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Title: Automatic MRI segmentation of the developing neonatal brain
Author: Makropoulos, Antonios
ISNI:       0000 0004 5357 1157
Awarding Body: Imperial College London
Current Institution: Imperial College London
Date of Award: 2015
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Detailed morphometric analysis of the neonatal brain is required to characterise normal brain development and investigate the neuroanatomical correlates of cognitive impairments. The segmentation of the brain in Magnetic Resonance Imaging (MRI) is a prerequisite to obtain quantitative measurements of regional brain structures. These measurements obtained at term-equivalent or early preterm age may lead to improved understanding of brain growth and may help evaluate long-term neurodevelopmental performance at an early stage. This thesis focuses on the development of an accurate segmentation algorithm for the neonatal brain MR images and its application in large cohorts of subjects. Neonatal brain segmentation is challenging due to the large anatomical variability as a result of the rapid brain development in the neonatal period. The lack of training data in the neonatal period, encoded in brain atlases, further hinders the development of automatic segmentation tools. A novel algorithm for the tissue segmentation of the neonatal brain is proposed. The algorithm is extended for the regional brain segmentation. This is the first segmentation method for the parcellation of the developing neonatal brain into multiple structures. A novel method is further proposed for the group-wise segmentation of the data that utilizes unlabelled data to complement the labelling information of brain atlases. Previous studies in the literature tended to overestimate the extent of the cortical region. A method based on the morphology of the cortex is introduced to correct for this over-segmentation. The segmentation method is applied on an extensive database of neonatal MR images. Regional volumetric, surface and diffusion tensor imaging measurements are derived from the early preterm period to term-equivalent age. These measurements allow characterisation of the regional brain development and the investigation of correlations with clinical factors. Finally, a spatio-temporal structural atlas is constructed for multiple regions of the neonatal brain.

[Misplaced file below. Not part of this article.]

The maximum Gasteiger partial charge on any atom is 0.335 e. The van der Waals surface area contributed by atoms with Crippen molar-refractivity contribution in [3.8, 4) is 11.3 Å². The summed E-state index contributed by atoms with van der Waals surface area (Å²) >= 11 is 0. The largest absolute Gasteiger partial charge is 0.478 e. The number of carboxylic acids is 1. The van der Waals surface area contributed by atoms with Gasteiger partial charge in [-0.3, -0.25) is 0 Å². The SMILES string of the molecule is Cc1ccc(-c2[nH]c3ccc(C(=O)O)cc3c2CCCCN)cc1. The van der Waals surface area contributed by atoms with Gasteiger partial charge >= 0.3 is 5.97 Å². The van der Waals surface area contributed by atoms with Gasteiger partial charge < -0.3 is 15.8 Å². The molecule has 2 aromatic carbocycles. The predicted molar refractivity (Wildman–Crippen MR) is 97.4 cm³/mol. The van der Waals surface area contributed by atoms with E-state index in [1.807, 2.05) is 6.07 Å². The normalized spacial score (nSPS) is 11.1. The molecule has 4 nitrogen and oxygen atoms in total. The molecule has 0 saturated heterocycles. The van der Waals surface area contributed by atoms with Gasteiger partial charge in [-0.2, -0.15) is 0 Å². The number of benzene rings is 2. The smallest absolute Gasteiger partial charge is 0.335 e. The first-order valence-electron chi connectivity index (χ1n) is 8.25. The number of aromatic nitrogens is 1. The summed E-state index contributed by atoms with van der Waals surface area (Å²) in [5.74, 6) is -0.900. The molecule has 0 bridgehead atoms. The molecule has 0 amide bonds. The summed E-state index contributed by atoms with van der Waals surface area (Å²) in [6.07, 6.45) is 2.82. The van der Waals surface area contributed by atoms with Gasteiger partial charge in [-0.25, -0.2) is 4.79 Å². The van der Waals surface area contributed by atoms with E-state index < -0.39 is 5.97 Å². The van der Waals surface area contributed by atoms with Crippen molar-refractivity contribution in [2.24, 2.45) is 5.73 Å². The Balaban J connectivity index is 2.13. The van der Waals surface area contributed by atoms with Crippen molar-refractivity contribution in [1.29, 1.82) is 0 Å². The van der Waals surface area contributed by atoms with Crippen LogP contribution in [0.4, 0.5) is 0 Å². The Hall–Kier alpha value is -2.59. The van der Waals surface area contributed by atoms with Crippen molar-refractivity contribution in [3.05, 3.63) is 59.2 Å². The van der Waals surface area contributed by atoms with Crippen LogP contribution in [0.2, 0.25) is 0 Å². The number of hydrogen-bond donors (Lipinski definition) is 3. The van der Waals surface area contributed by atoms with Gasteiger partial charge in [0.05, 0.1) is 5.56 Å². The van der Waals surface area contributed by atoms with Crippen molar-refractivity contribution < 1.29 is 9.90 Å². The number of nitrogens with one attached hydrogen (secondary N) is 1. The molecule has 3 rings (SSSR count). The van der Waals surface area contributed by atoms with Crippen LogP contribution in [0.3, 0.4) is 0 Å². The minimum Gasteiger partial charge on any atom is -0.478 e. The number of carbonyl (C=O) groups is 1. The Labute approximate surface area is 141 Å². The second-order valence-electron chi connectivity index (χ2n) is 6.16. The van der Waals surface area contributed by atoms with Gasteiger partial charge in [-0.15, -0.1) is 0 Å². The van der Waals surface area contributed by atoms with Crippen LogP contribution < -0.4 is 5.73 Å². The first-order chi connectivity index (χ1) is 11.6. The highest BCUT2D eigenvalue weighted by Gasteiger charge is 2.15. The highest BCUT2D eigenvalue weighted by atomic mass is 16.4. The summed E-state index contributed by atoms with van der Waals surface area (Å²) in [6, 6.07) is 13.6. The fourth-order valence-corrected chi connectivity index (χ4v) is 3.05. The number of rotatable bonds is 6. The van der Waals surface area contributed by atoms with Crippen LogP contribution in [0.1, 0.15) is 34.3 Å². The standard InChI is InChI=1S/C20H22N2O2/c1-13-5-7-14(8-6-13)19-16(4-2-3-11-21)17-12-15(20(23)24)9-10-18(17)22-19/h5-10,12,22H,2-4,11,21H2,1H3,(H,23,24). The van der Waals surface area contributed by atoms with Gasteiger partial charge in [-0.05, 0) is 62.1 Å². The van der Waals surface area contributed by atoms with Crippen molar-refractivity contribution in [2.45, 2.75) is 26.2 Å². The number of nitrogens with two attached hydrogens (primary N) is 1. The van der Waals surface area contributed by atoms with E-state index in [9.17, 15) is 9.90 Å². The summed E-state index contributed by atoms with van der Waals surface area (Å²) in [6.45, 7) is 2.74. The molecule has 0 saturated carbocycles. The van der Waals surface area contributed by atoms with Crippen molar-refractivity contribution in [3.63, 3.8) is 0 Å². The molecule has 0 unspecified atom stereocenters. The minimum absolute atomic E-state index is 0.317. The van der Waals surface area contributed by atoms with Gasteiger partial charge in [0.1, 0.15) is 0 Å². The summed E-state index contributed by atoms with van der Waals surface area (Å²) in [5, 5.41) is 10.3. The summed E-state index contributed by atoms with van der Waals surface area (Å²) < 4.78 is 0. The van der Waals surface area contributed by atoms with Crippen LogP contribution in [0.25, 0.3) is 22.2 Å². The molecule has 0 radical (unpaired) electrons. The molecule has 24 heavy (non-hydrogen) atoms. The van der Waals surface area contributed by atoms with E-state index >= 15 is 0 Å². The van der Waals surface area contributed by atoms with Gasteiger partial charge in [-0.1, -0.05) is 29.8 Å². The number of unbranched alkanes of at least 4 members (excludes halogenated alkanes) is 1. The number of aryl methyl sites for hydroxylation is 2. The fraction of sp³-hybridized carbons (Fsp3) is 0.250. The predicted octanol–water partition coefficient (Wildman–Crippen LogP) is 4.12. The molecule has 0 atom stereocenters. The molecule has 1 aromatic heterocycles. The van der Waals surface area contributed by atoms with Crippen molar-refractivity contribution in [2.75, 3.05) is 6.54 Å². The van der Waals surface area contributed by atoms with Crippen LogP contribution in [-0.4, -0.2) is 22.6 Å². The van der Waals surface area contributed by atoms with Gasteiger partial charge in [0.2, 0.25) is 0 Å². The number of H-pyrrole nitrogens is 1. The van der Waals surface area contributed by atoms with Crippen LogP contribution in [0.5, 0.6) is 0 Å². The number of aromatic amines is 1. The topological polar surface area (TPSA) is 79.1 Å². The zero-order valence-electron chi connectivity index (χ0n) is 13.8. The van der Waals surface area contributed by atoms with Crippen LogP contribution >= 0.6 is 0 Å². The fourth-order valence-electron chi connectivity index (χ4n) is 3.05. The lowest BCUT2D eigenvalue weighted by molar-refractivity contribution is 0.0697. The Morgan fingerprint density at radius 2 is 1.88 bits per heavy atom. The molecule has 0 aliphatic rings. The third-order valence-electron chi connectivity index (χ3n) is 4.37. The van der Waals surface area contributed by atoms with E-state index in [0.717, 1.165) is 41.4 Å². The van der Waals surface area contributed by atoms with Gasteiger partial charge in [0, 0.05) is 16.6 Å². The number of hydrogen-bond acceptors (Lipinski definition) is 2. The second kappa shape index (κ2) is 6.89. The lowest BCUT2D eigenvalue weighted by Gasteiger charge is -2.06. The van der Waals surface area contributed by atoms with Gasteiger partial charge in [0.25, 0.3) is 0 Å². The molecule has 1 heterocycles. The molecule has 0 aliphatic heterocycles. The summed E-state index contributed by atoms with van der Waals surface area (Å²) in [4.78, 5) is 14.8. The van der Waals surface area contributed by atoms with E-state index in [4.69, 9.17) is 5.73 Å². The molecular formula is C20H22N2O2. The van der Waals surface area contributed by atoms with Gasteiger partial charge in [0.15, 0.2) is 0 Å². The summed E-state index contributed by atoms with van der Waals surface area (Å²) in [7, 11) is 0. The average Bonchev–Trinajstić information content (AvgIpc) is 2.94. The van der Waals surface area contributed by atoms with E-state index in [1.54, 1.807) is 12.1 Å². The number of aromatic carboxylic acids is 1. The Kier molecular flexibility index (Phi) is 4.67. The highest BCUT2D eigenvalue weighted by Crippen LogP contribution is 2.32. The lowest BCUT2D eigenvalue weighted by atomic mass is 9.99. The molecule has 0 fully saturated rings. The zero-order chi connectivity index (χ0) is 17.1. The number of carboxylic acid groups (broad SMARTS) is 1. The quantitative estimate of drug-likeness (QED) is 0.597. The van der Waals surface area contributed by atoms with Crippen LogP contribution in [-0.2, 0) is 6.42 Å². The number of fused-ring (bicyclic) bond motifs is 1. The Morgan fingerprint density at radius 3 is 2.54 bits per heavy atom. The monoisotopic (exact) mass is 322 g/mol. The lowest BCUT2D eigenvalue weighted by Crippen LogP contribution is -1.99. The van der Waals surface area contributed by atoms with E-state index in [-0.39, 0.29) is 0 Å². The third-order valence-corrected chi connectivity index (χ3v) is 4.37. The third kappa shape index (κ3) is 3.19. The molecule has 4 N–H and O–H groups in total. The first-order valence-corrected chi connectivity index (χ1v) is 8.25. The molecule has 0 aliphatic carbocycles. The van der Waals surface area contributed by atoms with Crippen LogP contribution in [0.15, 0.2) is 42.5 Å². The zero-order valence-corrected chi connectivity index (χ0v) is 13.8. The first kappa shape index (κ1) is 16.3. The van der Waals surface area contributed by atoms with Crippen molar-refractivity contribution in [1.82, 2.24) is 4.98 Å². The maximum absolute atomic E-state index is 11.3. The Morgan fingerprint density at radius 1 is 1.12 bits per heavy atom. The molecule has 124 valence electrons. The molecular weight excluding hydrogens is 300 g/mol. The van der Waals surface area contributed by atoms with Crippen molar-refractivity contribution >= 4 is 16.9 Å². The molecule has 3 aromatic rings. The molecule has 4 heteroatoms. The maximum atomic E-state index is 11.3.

Supervisor: Rueckert, Daniel; Counsell, Serena; Edwards, David Sponsor: Not available
Qualification Name: Thesis (Ph.D.) Qualification Level: Doctoral